In “Our House” this dining room area is the first place you enter from outside. This space started out as an oversized
double car attached garage, but has been transformed into this room now. (read more about the beginning of the transformation: see Chapter 1 and Chapter 2)
The concrete floors are heated with tubing that has warm water flowing through them. The tubing is called “Wirsbo”. This type of heat is very cozy up here in the NW Wisconsin winters! The tubes were laid directly on top of the existing garage concrete slab, and then another couple of inches of cement was poured over the top of it all.
I wanted the finished floor to have a natural texture, almost like limestone, and since this project was done before acid wash was a popular treatment for concrete, we had to be creative in achieving a limestone appearance.
First, we added some concrete color to the mix when it was still wet, and randomly threw handfuls of a couple of different colors of the dry concrete colorant all over the floor after we used a hand trowel to achieve a rustic finish. Then our carpenter let us on to a little trick. He sprinkled rock salt to the top of the still wet concrete. What happened next is magic. As the rock salt dissolved it left ‘poc’ marks on the concrete creating a very organic feel to my limestone inspired floor. After the floor was completely cured, I sealed it simply with a concrete sealer I purchased from Home Depot. That original sealant was on for several years when this space was my studio space.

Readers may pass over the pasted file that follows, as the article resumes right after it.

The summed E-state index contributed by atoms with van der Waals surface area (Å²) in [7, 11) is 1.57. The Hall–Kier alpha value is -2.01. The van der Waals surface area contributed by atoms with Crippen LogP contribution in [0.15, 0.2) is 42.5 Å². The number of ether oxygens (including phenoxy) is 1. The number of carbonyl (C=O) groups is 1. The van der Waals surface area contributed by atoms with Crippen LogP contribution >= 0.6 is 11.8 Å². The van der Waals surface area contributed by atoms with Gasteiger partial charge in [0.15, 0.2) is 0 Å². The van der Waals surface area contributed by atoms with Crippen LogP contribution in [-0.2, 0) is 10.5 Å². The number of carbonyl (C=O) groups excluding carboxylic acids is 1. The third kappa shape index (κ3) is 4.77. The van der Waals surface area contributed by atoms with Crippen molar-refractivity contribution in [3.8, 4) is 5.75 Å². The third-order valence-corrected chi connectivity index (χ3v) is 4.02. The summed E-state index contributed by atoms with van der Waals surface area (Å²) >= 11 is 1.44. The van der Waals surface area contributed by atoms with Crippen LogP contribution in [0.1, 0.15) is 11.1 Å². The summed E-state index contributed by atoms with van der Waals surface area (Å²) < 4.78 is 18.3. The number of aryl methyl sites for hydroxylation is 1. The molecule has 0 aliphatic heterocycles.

But when we decided to turn this space into dining space, I re-examined the floor and felt the color was too light. I wanted this room to encompass an outdoor, ‘al fresco’ dining feel to it. My answer? Go dig in the paint room for some leftover paints, of course! I thinned some dark brown latex paint with water, (really thinned out) and with a couple of terrycloth rags, I put, well mostly slopped, the thinned out paint on, and with the other rag, dabbed off the excess, being careful not to leave any telltale ‘wipe’ marks behind. After it was dry I looked, and yes I was getting closer, but still not quite dark enough. So I repeated the whole slopping and ragging off process and let that dry. Ah, it was worth repeating the second coat. I then put a couple of coats of concrete sealer on it, (I did this with a roller with a long handle attached onto it, just moving the tray along on the floor as I went)
So we now have this very ‘limestone’ feeling floor that has held up super well and I love! It was the ‘solid’ beginning toward our ‘al fresco’ dining area.
I appreciate you stopping by.